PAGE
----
As we know, the history of Computer Science is characterized by a succession of different paradigms. Let us remember that in the 1930s, on the one hand, Gödel, Turing, Church, etc. laid the foundations for Computer Science; and, on the other hand, in the 40’s the first computers were built (Zuse’s Z1, ENIAC, IBM’s Mark I, etc.). The first ones based on vacuum tubes, in the late 1940´s transistor-based computers appeared and in the late 1950s integrated circuits, then the first microprocessors 1971, and personal computers in the 80’s.
These computers brought machine and assembly languages; and later, in the 1960’s the first high level programming languages (FORTRAN, COBOL, etc.). So, the need for structured programming techniques (Dijkstra) arose, and design and structured analysis techniques in the 70’s, and complete methodologies in the 80’s.
The same pattern followed the object-oriented technology, OO languages were diffused in the 80s (C++, Objective-C, Eiffel). In 1990 the techniques for OO design and analysis began to be proposed (UML, Unified Process, RUP, etc.) and other languages as Java emerged; and in the 2000’s agile methodologies for OO development have been adopted.
In the last decade, a set of technologies around DevOps was spread: Infrastructure as Code (e.g. Puppet), Continuous Integration and Deployment (e.g. Jenkins), Test automation (e.g. Cucumber, Jmeter), Containers (e.g. Docker), Orchestration (e.g. Kubernetes) Deployment (e.g. Opctopus, Elastic). And a third wave in software development began.
All these changes required significant investments in knowledge and platforms acquisition; and sometimes led to economic losses due to betting on technologies or languages that ended up disappearing due to lack of maturity or market pressures. On the other hand, companies that waited too long to incorporate these advances were unable to take advantage of the competitive advantage offered, which even led in some cases to their disappearance
History is repeating itself with quantum computation. In the early eighties, Richard Feynman raised the question of building a quantum computer to simulate our “quantum world”, and Paul Benioff in 1980 and Yuri Manin laid the theoretical foundations of quantum computing. In 1985 David Deutsch proposed the “Universal Quantum Computer”. Thus, the “second quantum revolution” began. In the 1990´s some quantum algorithms were proposed: Deutsch and Jozsa, Shor, Grover, etc. In 1995, Juan Ignacio Cirac and Zoller proposed the construction of a quantum computer using trapped ions. And since then, many different techniques have been researched to build the cubits at a physical level: neutral-atom, superconducting, quantum dots, semiconductor based, NV center, topological, photon and nuclear magnetic resonance qubits.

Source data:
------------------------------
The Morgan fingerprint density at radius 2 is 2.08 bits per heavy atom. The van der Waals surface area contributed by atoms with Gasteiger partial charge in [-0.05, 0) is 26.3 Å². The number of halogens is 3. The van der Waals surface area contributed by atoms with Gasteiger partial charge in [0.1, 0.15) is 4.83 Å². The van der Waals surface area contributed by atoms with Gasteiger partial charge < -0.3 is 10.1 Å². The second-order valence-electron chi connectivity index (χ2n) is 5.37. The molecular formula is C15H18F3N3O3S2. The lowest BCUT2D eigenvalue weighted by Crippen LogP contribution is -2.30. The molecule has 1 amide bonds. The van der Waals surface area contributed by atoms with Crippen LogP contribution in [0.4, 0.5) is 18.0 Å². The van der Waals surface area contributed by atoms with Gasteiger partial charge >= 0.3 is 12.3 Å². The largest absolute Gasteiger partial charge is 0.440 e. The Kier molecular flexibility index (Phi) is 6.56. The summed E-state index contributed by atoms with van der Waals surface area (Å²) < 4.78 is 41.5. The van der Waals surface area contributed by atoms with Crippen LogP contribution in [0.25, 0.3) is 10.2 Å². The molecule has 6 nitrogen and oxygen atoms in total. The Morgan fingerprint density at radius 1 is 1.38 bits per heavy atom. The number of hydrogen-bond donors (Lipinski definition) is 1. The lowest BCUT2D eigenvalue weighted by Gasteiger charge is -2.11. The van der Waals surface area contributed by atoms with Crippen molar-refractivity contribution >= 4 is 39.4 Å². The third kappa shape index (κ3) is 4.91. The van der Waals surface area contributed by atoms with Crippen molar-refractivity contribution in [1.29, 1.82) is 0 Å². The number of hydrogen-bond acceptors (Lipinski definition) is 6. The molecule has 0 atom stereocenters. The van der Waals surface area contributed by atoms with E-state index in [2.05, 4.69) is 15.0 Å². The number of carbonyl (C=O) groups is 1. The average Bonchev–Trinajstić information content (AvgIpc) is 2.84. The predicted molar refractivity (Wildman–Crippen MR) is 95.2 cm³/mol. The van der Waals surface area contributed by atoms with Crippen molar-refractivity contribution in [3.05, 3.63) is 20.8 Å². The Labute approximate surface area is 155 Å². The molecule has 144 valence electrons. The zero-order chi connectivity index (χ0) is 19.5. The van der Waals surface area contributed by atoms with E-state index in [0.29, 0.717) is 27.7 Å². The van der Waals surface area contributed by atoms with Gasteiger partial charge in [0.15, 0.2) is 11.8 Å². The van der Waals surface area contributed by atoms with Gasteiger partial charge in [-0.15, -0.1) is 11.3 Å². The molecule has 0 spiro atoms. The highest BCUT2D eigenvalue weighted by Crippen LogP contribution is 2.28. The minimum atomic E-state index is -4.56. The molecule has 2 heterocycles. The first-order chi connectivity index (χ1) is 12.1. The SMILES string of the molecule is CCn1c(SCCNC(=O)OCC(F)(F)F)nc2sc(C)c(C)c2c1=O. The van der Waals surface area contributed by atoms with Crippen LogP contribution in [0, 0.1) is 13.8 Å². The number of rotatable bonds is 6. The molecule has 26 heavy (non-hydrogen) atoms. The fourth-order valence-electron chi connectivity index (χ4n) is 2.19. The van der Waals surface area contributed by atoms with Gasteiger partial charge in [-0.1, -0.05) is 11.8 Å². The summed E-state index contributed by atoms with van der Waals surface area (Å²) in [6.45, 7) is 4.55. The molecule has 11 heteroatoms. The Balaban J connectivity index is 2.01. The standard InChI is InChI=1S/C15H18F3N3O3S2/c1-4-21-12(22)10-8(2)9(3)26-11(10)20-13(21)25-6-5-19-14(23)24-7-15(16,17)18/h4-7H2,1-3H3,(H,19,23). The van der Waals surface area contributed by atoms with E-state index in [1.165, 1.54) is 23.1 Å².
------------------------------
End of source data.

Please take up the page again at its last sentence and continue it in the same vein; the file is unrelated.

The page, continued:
With the new quantum computers (whether simulators, quantum annealers or gate-based quantum computers), new quantum programming languages (qGCL, Q Language, QML, Quipper, OpenQASM, Qiskit, Q#, Silq, QIR, etc.) are also appearing, which propose different ways of creating quantum applications.
The problem that arises, and more in these moments of rapid evolution and lack of standardization in quantum programming, is the fear of betting on a platform that does not continue in the future. All this leads companies to slow the adoption of quantum applications, which is dangerous because the use of quantum technologies can lead to a relatively important period of learning and experimentation. In addition to not being able to take advantage of all the benefits offered by this new paradigm in a timely manner.
But we are already in the fourth era of software development, and so we must prepare ourselves to take full advantage of it. The “Talavera Manifesto” urges to take care of producing quantum software by applying knowledge and lessons learned from the software engineering field. This implies to apply or adapt the existing software engineering processes, methods, techniques, practices, and principles for the development of quantum software (or it may imply creating new ones).
This has been one of the main challenges we faced when creating QPath, as a Quantum Software Development & Application Lifecycle Platform. QPath proposes an environment that makes programmers independent of the specific details of each platform and language, following the principle of “write once, run everywhere”. In this way, QPath supports the execution of quantum process units transparently from the environment in which they are executed. Therefore, it masks the complexities of the different environments by supporting the necessary transformations and automating the whole process through efficient tools.
This allows to accelerate the construction and deployment of quantum applications, abstracting their technical complexities, since programmers can focus on the domain of the problem or business model, needing only the functional knowledge required for the solution.
We believe that in this way QPath can significantly contribute to the adoption of quantum technologies and specifically enable companies to develop and deploy applications based on these technologies, safeguarding their investments.